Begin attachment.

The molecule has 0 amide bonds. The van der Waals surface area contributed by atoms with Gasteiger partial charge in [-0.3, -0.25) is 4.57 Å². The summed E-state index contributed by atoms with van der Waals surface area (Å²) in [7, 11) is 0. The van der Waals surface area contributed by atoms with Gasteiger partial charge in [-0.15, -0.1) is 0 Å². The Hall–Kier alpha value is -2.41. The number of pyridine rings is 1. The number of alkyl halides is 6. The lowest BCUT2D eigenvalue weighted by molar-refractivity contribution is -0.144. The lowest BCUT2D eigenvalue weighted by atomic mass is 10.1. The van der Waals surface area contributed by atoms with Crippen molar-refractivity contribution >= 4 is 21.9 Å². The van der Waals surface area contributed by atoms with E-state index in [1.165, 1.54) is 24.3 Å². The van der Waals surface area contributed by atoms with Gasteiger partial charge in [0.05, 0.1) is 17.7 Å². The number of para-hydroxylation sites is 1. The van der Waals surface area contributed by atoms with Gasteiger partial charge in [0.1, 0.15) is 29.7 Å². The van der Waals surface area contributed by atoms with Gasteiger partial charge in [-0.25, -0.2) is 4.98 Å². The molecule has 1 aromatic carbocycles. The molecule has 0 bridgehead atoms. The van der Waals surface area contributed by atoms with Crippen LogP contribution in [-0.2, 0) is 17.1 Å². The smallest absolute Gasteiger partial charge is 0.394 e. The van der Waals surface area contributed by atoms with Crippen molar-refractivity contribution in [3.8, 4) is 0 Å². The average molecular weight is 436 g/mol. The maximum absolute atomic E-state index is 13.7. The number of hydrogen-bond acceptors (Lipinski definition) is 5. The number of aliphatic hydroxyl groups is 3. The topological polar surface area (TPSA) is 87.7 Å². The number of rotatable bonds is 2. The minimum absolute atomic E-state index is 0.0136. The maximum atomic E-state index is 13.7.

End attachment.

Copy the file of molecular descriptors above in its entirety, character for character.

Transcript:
The molecule has 0 amide bonds. The van der Waals surface area contributed by atoms with Gasteiger partial charge in [-0.3, -0.25) is 4.57 Å². The summed E-state index contributed by atoms with van der Waals surface area (Å²) in [7, 11) is 0. The van der Waals surface area contributed by atoms with Gasteiger partial charge in [-0.15, -0.1) is 0 Å². The Hall–Kier alpha value is -2.41. The number of pyridine rings is 1. The number of alkyl halides is 6. The lowest BCUT2D eigenvalue weighted by molar-refractivity contribution is -0.144. The lowest BCUT2D eigenvalue weighted by atomic mass is 10.1. The van der Waals surface area contributed by atoms with Crippen molar-refractivity contribution >= 4 is 21.9 Å². The van der Waals surface area contributed by atoms with E-state index in [1.165, 1.54) is 24.3 Å². The van der Waals surface area contributed by atoms with Gasteiger partial charge in [0.05, 0.1) is 17.7 Å². The number of para-hydroxylation sites is 1. The van der Waals surface area contributed by atoms with Gasteiger partial charge in [0.1, 0.15) is 29.7 Å². The van der Waals surface area contributed by atoms with Gasteiger partial charge in [-0.25, -0.2) is 4.98 Å². The molecule has 1 aromatic carbocycles. The molecule has 0 bridgehead atoms. The van der Waals surface area contributed by atoms with Crippen LogP contribution in [-0.2, 0) is 17.1 Å². The smallest absolute Gasteiger partial charge is 0.394 e. The van der Waals surface area contributed by atoms with Crippen molar-refractivity contribution in [3.8, 4) is 0 Å². The average molecular weight is 436 g/mol. The maximum absolute atomic E-state index is 13.7. The number of hydrogen-bond acceptors (Lipinski definition) is 5. The number of aliphatic hydroxyl groups is 3. The topological polar surface area (TPSA) is 87.7 Å². The number of rotatable bonds is 2. The minimum absolute atomic E-state index is 0.0136. The maximum atomic E-state index is 13.7.